I Thought I’m Studying Computer Science. Why All the Maths?

Last year my friend from another UK university has told me his algorithms exam question which went along the lines of this:

Your friend from Cambridge has implemented a binary search tree. Unfortunately, due to lack of practical skills, he has made some mistakes. Help him fix it.

I found it hilarious solely because there’s a grain of truth in every joke – Computer Science degree in Cambridge is indeed pretty theoretical, with courses like Logic and Proof, Computation Theory, Complexity Theory, Semantics widespread. At some point in your degree you feel like yelling into the abyss about why are you suffering through all this stuff.

That’s where Sid comes in with his talk this week. Breaking the holy tradition of speaking about his Part II project, he spoke about the mathematical history of the foundations of Computer Science instead to convince us all that these theoretical courses are all in fact integrated in the core foundation of CS.

It all began with Russell’s Paradox of a set of all sets that don’t contain themselves. This resulted in Russell’s and Whitehead’s conclusion that the Maths is broken. To be fair, they didn’t simply break Maths and ran away giggling, but instead tried to fix it in a book called Principia Mathematica by introducing some really simple axioms and some rules which we apply to prove things. And all was good with the world until Gödel broke it again.

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Sid’s translation of Gödel’s theorems to English

That made David Hilbert come up with Entscheidungsproblem (judging from the name, I guess he was angry at the time) – given a logical statement with a bunch of axioms deciding whether it’s valid. Then Alan Turing came along and thought that we can find if something is valid with what we currently think of as an algorithm. He then built an imaginary machine, Turing machine, that solved this problem and discovered that a general solution to this problem is impossible. In the meantime, Alonso Church approached this problem with lambda calculus and came to the same conclusion.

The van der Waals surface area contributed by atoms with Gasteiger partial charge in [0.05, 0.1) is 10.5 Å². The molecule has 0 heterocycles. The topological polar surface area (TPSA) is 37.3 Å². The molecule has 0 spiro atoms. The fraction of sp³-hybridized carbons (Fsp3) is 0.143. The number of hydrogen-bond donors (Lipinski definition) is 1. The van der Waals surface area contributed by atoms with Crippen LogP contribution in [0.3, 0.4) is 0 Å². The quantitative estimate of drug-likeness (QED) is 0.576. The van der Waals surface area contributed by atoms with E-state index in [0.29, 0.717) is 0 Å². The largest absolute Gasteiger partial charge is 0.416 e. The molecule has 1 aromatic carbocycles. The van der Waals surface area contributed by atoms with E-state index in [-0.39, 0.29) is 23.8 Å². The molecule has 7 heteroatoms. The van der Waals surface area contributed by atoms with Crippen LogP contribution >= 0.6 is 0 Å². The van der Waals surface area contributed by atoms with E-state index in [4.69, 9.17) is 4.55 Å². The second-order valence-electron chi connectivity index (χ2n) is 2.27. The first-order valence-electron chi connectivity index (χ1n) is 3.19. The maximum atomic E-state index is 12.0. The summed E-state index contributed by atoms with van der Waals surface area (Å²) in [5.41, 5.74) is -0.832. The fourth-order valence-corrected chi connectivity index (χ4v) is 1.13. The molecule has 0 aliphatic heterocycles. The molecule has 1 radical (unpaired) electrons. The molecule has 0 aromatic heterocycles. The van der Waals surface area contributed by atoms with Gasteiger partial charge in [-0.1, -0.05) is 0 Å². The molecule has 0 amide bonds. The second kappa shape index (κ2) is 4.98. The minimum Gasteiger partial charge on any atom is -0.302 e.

They later collaborated and came up with Church-Turing Thesis, stating that a function on the natural numbers is computable if and only if it is computable by a Turing machine, where computable means that one can compute it in his head. Furthermore, everything that can be computed mathematically can be computed by lambda calculus, while everything that can be computed by lambda calculus can be computed by a Turing machine. Great! Now we have defined our goal to make a system be able to compute computable things – we want a system to be Turing complete.

But what do we actually need to create a Turing complete system? Sid then shows that 6 things: constant function, successor, projection, function composition, primitive recursion and minimization are enough. Not satisfied, he then shows that actually 3 things are enough with SKI combinators. Not satisfied, he then shows that actually 2 things are enough since we can express one combinator through other two. Still not satisfied, he then shows that actually 1 thing is enough and introduces us to iota combinator. Since no one in the audience would’ve believed that 0 things are enough, Sid finally gets satisfied and stops.

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UUUUUUUUUUUUUUUUUUUU

But all of this history comes with some powerful takeaways. Computer Science essentially came about from a bunch of people thinking very hard about what it was possible for the brain, Maths or a machine to do. So in essence, Computer Science is not about programming. It’s about proving theorems, which programming is basically like. Sure, one can abstract himself from such an analogy and never go below the code level, but being exposed to theoretical foundations of CS can be proven valuable to understand the nature of this subject and as such Sid’s closing message was for everyone to try and take the most out of these courses now that they are aware of why Cambridge is teaching them.

In my opinion, it was a great talk and I really enjoyed this packed history lesson. But the most memorable part of the evening was Sid’s delivery packed with jokes at every corner including bashing PHP, using a grumpy cat, legitimately proving that P = NP, showing an XKCD comic on fetishes, deriving Andy’s banterousness, asking the audience a question where all answers were wrong, repeatedly breaking Maths, referencing popular songs by Hozier, Daft Punk and Mark Ronson, using the word “bae” and pretending that people won’t ask him questions if he asks for it.

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Disclaimer: the author of this post does not claim knowledge of the post’s topic. All contents are interpreted from Sid’s talk. If something in this post is wrong, blame Sid.

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